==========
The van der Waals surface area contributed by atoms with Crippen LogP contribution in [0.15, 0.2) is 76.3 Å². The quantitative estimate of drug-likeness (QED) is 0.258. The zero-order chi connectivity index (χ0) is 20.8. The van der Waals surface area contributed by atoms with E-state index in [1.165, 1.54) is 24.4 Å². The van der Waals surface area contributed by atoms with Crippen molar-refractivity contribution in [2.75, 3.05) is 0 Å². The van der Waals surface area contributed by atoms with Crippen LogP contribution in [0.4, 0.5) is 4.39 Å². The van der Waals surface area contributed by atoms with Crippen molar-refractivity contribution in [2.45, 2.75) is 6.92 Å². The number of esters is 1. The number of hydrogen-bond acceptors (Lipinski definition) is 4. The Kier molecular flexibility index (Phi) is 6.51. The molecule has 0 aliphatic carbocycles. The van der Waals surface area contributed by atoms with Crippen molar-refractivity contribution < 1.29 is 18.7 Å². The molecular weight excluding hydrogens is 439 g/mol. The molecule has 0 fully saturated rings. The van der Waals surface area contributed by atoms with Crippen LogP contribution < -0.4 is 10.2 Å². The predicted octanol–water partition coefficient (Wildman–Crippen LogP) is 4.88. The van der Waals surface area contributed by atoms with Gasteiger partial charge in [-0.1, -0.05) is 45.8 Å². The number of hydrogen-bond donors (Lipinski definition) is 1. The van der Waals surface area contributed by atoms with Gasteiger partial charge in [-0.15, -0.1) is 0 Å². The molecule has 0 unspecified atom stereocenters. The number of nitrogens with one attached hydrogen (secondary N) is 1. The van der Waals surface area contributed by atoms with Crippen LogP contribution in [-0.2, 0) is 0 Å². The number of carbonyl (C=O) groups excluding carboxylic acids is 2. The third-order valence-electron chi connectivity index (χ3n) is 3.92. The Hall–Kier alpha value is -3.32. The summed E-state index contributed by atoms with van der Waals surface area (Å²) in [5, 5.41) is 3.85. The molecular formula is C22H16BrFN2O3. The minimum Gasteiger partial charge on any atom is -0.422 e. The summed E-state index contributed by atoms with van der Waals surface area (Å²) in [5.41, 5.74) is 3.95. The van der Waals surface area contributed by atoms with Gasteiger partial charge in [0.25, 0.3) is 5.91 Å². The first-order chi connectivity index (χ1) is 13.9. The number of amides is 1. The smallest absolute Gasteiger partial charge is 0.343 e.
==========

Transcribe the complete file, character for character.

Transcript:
The van der Waals surface area contributed by atoms with Crippen LogP contribution in [0.15, 0.2) is 76.3 Å². The quantitative estimate of drug-likeness (QED) is 0.258. The zero-order chi connectivity index (χ0) is 20.8. The van der Waals surface area contributed by atoms with E-state index in [1.165, 1.54) is 24.4 Å². The van der Waals surface area contributed by atoms with Crippen molar-refractivity contribution in [2.75, 3.05) is 0 Å². The van der Waals surface area contributed by atoms with Crippen LogP contribution in [0.4, 0.5) is 4.39 Å². The van der Waals surface area contributed by atoms with Crippen molar-refractivity contribution in [2.45, 2.75) is 6.92 Å². The number of esters is 1. The number of hydrogen-bond acceptors (Lipinski definition) is 4. The Kier molecular flexibility index (Phi) is 6.51. The molecule has 0 aliphatic carbocycles. The van der Waals surface area contributed by atoms with Crippen molar-refractivity contribution < 1.29 is 18.7 Å². The molecular weight excluding hydrogens is 439 g/mol. The molecule has 0 fully saturated rings. The van der Waals surface area contributed by atoms with Crippen LogP contribution < -0.4 is 10.2 Å². The predicted octanol–water partition coefficient (Wildman–Crippen LogP) is 4.88. The van der Waals surface area contributed by atoms with Gasteiger partial charge in [-0.1, -0.05) is 45.8 Å². The number of hydrogen-bond donors (Lipinski definition) is 1. The van der Waals surface area contributed by atoms with Gasteiger partial charge in [-0.15, -0.1) is 0 Å². The molecule has 0 unspecified atom stereocenters. The number of nitrogens with one attached hydrogen (secondary N) is 1. The van der Waals surface area contributed by atoms with Crippen LogP contribution in [-0.2, 0) is 0 Å². The number of carbonyl (C=O) groups excluding carboxylic acids is 2. The third-order valence-electron chi connectivity index (χ3n) is 3.92. The Hall–Kier alpha value is -3.32. The summed E-state index contributed by atoms with van der Waals surface area (Å²) in [5, 5.41) is 3.85. The molecular formula is C22H16BrFN2O3. The minimum Gasteiger partial charge on any atom is -0.422 e. The summed E-state index contributed by atoms with van der Waals surface area (Å²) in [5.41, 5.74) is 3.95. The van der Waals surface area contributed by atoms with Gasteiger partial charge in [0.25, 0.3) is 5.91 Å². The first-order chi connectivity index (χ1) is 13.9. The number of amides is 1. The smallest absolute Gasteiger partial charge is 0.343 e.